From DS to a smartphone: A generation of games


Julee Myers, Copy Editor

With the advancement of modern technology, entertainment in our day and age has become easier to access. Our generation has been obsessed with video games as long as they have been portable and handheld, like the GameBoy, released in 1989.

At first we had the DS. Nintendo’s DS was released on November 21, 2004, so it was the year most of us were born. I know when I was about 4-5 I got a DS of my own, I would (and still do) play Mario Brothers (the original, not the new one), Cooking Mama, Mario Kart, and a GameBoy game (because everyone who has owned a DS knows that there’s a GameBoy game slot in the DS) called “Dogs”. Anyone who has ever owned a DS knows that the stylus was lost in the first month of having it and were forced to use a bobby pin (or any pointed object) for the remainder of the time. 

When the DS fire finally burned out, the Nintendo Wii was released. Starting in 2006, all the games we loved to play on our little screens could be brought to our TV’s. With this, a swarm of new game releases were out and about, including Wii Sports, Wii Sports Resort, Just Dance, and so many more. Versions of DS games were now released in bigger and better modes for the Wii, and versions of arcade games could now be played in the comfort of your own home. 

So many of us had parents who also liked to play video games, so most of us grew up with either a Playstation or an Xbox in the household. Our parents were playing their games while we either A) silently watched or B) begged to play with them. For instance, my mother would play Plants vs. Zombies for at least three hours a day during the summertime, and I would constantly beg her to play just so I could watch (and get a break from cleaning my room). My family also owned a Playstation 3 so my sisters and I would get into (physical) fights about who would get to play Little Big Planet (a very fun game where you play as a sock puppet).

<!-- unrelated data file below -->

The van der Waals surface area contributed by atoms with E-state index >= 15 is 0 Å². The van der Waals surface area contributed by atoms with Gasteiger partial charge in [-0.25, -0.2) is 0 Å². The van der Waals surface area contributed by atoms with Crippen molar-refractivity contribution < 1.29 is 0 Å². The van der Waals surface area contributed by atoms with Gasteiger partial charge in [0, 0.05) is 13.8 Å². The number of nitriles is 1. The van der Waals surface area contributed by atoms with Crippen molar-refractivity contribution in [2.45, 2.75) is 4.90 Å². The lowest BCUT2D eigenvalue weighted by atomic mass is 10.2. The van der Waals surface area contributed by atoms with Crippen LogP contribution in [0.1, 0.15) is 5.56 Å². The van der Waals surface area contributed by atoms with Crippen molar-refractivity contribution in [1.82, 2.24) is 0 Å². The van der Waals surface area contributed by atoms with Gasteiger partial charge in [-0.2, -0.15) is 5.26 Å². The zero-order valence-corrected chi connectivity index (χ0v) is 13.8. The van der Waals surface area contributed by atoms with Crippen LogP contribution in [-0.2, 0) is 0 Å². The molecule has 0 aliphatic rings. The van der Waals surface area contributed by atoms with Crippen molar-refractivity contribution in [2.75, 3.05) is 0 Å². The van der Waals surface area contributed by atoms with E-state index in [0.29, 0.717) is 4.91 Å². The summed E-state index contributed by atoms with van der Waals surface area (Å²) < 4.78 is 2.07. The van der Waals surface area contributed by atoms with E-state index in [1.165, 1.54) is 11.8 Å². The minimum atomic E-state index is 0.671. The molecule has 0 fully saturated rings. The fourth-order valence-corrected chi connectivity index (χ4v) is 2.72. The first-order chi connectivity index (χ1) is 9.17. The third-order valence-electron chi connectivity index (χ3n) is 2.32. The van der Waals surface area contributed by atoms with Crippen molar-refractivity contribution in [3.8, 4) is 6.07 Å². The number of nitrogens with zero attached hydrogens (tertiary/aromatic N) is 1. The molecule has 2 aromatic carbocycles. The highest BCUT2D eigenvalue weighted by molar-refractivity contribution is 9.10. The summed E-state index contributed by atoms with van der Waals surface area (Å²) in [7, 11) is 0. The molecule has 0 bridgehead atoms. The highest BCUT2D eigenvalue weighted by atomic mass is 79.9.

Nowadays we have cell phones. Everything has either grown with us or ceased to exist, Nintendo no longer makes the DS or the Wii anymore, but we have something even better: a handheld communication device with almost unlimited storage for all the games we could possibly ever want to play. A lot of the games today including, but not limited to, are Project Makeover, Granny 2, Hayday, and Clash of Clans, but there are puzzle games, painting games, racing games, anything you could want, there’s a game for it. Although we may not play on our DS or Wii anymore, we still have countless amounts of memories made from them.